She called, I tried to not to squeak over the phone, and somewhere during the conversation she offered representation. I think I was so stunned that I didn’t even hear her properly. If she hadn’t sent me an email a few seconds later, repeating her offer, I probably would have called her up again to say “Is this real life?”

Next step was letting other agents know what was going on. I fully expected most of them to say thanks but no thanks, so color me surprised when the majority stayed in the game. Pretty soon, I had another offer, and then another. Six offers in all, which is just pretty much the definition of crazy.

And then, ugh, the waiting. And the debating. Anyone within in ten-foot-radius of me during the past week had to sit and listen to me go on (and on and on) about this agent versus that one. I sent pages-long emails to my infinitely patient crit partners and family. The husband became very good at nodding along to whatever I said.

Because really, the choosing got really tough. I always thought people who had a bunch of offers were sort of #humblebrag-ging to complain, but when you meet a bunch of people who love your writing and believe in you, it’s really hard to compare and contrast. I pretty much stopped sleeping and started getting stress hives.** I was a wreck during the day, exhausted and headachey and in a state of suspended animation. I’d watch The Bachelor and think *sniff* “I totally get you, bro.”***

But in the end, there was always someone in the back of my mind, and although it was really tough to let go of the amazing agents who loved my stuff, I kept thinking of the advice a writer friend gave me, to focus instead on how amazing/happy/exciting it would be to go from “querying writer” to “represented writer.”

So, this whole long story does finally have an end, which is that I am beyond thrilled to announce that I’m now represented by Sara Crowe at Harvey Klinger, Inc!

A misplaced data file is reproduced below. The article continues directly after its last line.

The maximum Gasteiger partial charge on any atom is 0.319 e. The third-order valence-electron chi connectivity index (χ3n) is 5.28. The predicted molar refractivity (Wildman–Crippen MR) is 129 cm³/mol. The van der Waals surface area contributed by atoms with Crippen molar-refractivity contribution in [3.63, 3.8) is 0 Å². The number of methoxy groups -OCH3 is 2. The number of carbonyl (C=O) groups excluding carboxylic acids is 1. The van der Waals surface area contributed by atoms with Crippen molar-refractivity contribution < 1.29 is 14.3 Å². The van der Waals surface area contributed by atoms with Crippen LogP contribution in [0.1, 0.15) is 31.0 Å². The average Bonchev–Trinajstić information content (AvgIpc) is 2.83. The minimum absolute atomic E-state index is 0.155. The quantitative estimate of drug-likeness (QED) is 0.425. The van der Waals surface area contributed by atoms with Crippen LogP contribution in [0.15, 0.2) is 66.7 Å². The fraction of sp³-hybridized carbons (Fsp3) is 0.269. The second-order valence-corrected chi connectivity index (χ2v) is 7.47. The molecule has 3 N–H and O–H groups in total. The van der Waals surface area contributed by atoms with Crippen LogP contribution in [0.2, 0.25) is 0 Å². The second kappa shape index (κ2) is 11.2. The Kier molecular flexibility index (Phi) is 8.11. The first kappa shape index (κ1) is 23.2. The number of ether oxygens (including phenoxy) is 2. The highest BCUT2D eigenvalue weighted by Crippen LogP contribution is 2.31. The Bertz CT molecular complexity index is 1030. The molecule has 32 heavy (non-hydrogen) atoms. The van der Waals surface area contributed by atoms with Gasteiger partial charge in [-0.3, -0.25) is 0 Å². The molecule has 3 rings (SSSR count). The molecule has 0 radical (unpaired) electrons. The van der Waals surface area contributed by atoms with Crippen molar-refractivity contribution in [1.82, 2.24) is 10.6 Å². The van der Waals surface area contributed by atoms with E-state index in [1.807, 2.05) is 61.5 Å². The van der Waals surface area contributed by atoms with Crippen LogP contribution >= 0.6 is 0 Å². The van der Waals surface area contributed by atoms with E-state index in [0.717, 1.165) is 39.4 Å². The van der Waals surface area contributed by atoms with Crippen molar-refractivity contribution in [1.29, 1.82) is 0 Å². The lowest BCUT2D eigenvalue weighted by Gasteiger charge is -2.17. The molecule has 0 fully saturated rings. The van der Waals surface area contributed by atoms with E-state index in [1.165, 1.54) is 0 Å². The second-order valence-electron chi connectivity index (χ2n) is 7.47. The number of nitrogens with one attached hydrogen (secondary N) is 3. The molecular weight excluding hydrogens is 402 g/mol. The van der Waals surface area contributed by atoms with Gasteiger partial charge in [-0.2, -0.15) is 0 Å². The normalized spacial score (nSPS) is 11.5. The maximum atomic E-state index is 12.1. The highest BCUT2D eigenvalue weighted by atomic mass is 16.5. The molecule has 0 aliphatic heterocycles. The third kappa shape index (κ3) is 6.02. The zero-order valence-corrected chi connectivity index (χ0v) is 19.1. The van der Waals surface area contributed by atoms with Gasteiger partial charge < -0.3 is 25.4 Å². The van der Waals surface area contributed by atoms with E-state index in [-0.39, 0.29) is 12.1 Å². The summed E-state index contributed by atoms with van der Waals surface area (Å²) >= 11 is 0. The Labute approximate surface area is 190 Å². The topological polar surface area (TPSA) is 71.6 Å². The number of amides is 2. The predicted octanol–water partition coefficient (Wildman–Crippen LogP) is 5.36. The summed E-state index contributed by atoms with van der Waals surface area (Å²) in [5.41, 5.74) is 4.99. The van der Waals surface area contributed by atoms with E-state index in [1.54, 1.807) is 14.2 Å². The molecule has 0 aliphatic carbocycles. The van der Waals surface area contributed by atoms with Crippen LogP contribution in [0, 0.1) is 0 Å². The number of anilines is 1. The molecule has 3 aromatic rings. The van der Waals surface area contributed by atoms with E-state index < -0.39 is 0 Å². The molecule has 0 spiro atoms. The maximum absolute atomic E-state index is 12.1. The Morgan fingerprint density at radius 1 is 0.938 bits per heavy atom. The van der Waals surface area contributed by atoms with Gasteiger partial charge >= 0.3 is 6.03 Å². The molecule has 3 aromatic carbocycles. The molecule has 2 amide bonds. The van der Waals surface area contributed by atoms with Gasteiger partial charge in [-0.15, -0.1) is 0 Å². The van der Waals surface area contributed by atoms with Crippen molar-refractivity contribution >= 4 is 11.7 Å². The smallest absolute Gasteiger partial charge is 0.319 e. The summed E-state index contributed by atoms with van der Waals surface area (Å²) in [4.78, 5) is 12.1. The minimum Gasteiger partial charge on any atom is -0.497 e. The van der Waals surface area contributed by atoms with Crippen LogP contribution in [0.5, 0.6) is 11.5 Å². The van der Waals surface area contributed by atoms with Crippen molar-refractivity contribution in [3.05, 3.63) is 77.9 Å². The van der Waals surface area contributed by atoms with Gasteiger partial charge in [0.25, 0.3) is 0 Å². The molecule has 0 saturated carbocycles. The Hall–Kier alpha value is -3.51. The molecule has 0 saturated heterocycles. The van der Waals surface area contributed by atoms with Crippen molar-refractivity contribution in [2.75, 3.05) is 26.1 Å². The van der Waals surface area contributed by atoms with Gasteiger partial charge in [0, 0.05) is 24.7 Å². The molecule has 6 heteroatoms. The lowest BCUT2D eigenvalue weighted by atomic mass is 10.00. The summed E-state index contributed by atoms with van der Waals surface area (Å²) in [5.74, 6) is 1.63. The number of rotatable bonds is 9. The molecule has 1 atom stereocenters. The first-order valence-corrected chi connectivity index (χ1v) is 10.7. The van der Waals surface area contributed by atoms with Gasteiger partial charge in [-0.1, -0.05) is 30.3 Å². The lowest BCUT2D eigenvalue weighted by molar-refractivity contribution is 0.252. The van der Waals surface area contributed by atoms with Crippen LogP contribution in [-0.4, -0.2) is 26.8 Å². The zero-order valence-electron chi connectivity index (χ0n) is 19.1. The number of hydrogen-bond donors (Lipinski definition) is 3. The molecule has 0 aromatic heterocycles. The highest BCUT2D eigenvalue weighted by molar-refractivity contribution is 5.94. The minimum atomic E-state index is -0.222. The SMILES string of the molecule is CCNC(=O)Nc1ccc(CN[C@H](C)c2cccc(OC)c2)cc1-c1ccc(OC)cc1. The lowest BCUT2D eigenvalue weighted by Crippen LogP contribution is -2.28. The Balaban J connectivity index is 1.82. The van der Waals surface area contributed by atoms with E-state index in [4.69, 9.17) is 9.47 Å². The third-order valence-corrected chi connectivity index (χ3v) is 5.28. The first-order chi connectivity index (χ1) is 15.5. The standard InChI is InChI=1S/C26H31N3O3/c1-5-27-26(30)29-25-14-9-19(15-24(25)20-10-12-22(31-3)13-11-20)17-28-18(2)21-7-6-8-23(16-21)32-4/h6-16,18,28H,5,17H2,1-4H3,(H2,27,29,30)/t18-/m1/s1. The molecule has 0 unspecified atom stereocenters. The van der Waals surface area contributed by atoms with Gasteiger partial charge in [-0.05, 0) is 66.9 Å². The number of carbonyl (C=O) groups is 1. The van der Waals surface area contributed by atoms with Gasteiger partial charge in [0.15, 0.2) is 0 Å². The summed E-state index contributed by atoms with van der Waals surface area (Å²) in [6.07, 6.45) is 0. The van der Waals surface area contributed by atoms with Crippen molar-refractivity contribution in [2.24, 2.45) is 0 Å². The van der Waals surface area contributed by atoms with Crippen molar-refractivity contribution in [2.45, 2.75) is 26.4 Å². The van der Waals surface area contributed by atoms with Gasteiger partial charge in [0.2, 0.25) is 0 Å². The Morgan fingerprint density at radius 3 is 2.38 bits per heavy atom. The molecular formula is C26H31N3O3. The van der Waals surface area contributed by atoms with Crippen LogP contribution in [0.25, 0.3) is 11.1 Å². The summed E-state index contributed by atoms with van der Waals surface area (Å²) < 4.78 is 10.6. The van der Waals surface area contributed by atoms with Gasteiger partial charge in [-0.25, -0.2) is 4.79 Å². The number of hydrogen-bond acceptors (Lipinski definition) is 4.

Sara was always a dream agent of mine, she was the first to offer representation, and it didn’t hurt that she’s also the agent of one of my best writing friends, Elizabeth Fama, who had reams of positive things to say about her. I am so, so excited to start working with her and start this next crazy, wonderful chapter of my writing life!****

*Somehow, my manuscript had gotten submitted to a SCBWI-type conference, where it was named “The Worst Thing I’ve Read This Year” by a panel made up of agents and editors. I had to stand up and listen to them calmly tell me everything that was wrong about my manuscript. Later, when I told the husband, he said “Why would they even have that award?”
**Hey! Haven’t seen those guys since I was wedding planning!
***At some point during this whole thing I started fever-dreaming of a Bachelor: Writers Edition. Wouldn’t this be so much more fun if everyone had to wear trashy dresses, pouf up their hair, and throw chardonnay at their rivals? I could hand out roses and then Chris Harrison would emerge, all dapper and witty, and say “Agents, this is the final rose of the evening. Kendall, anytime you’re ready.”